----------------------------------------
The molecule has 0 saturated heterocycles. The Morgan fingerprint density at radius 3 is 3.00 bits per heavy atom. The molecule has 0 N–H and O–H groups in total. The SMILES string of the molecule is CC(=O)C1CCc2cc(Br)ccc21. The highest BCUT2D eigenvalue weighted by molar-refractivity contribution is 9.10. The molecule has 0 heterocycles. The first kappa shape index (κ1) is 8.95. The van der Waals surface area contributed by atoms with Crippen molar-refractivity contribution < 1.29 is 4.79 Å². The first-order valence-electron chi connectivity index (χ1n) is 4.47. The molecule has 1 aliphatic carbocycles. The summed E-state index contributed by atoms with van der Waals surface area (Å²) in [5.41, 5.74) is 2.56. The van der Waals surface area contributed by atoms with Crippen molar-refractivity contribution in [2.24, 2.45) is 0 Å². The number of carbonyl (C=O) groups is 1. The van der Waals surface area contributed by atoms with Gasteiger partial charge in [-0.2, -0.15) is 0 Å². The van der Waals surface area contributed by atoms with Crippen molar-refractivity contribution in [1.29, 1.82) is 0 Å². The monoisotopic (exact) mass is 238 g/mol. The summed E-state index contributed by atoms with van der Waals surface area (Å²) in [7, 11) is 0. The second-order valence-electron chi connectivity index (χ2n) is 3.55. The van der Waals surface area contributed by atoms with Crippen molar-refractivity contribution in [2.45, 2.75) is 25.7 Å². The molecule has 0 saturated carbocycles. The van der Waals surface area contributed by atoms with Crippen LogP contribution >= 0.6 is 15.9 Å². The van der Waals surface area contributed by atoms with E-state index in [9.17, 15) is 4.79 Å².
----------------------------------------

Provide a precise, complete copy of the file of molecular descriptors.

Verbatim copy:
The molecule has 0 saturated heterocycles. The Morgan fingerprint density at radius 3 is 3.00 bits per heavy atom. The molecule has 0 N–H and O–H groups in total. The SMILES string of the molecule is CC(=O)C1CCc2cc(Br)ccc21. The highest BCUT2D eigenvalue weighted by molar-refractivity contribution is 9.10. The molecule has 0 heterocycles. The first kappa shape index (κ1) is 8.95. The van der Waals surface area contributed by atoms with Crippen molar-refractivity contribution < 1.29 is 4.79 Å². The first-order valence-electron chi connectivity index (χ1n) is 4.47. The molecule has 1 aliphatic carbocycles. The summed E-state index contributed by atoms with van der Waals surface area (Å²) in [5.41, 5.74) is 2.56. The van der Waals surface area contributed by atoms with Crippen molar-refractivity contribution in [2.24, 2.45) is 0 Å². The number of carbonyl (C=O) groups is 1. The van der Waals surface area contributed by atoms with Gasteiger partial charge in [-0.2, -0.15) is 0 Å². The van der Waals surface area contributed by atoms with Crippen molar-refractivity contribution in [1.29, 1.82) is 0 Å². The monoisotopic (exact) mass is 238 g/mol. The summed E-state index contributed by atoms with van der Waals surface area (Å²) in [7, 11) is 0. The second-order valence-electron chi connectivity index (χ2n) is 3.55. The van der Waals surface area contributed by atoms with Crippen molar-refractivity contribution in [2.45, 2.75) is 25.7 Å². The molecule has 0 saturated carbocycles. The van der Waals surface area contributed by atoms with Crippen LogP contribution >= 0.6 is 15.9 Å². The van der Waals surface area contributed by atoms with E-state index in [9.17, 15) is 4.79 Å².